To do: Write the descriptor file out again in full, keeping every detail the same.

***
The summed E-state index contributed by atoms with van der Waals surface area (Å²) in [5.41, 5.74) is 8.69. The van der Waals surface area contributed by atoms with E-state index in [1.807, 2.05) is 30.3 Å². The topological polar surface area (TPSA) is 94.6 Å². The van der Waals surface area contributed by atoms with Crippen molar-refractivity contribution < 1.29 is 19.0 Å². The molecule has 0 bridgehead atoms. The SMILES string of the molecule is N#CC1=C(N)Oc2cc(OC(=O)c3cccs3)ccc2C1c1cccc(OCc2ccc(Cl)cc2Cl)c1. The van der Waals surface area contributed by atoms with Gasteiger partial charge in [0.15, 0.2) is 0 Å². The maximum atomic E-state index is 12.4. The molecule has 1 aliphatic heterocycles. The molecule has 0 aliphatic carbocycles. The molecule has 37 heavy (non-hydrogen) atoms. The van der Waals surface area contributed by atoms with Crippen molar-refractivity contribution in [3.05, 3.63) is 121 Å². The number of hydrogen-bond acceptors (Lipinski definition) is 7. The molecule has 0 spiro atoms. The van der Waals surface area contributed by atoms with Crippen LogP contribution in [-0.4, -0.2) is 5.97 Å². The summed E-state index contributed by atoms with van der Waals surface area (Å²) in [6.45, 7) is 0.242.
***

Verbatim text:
The summed E-state index contributed by atoms with van der Waals surface area (Å²) in [5.41, 5.74) is 8.69. The van der Waals surface area contributed by atoms with E-state index in [1.807, 2.05) is 30.3 Å². The topological polar surface area (TPSA) is 94.6 Å². The van der Waals surface area contributed by atoms with Crippen molar-refractivity contribution < 1.29 is 19.0 Å². The molecule has 0 bridgehead atoms. The SMILES string of the molecule is N#CC1=C(N)Oc2cc(OC(=O)c3cccs3)ccc2C1c1cccc(OCc2ccc(Cl)cc2Cl)c1. The van der Waals surface area contributed by atoms with Gasteiger partial charge in [0.15, 0.2) is 0 Å². The maximum atomic E-state index is 12.4. The molecule has 1 aliphatic heterocycles. The molecule has 0 aliphatic carbocycles. The molecule has 37 heavy (non-hydrogen) atoms. The van der Waals surface area contributed by atoms with Crippen molar-refractivity contribution in [3.05, 3.63) is 121 Å². The number of hydrogen-bond acceptors (Lipinski definition) is 7. The molecule has 0 spiro atoms. The van der Waals surface area contributed by atoms with Crippen LogP contribution in [-0.4, -0.2) is 5.97 Å². The summed E-state index contributed by atoms with van der Waals surface area (Å²) in [6.45, 7) is 0.242.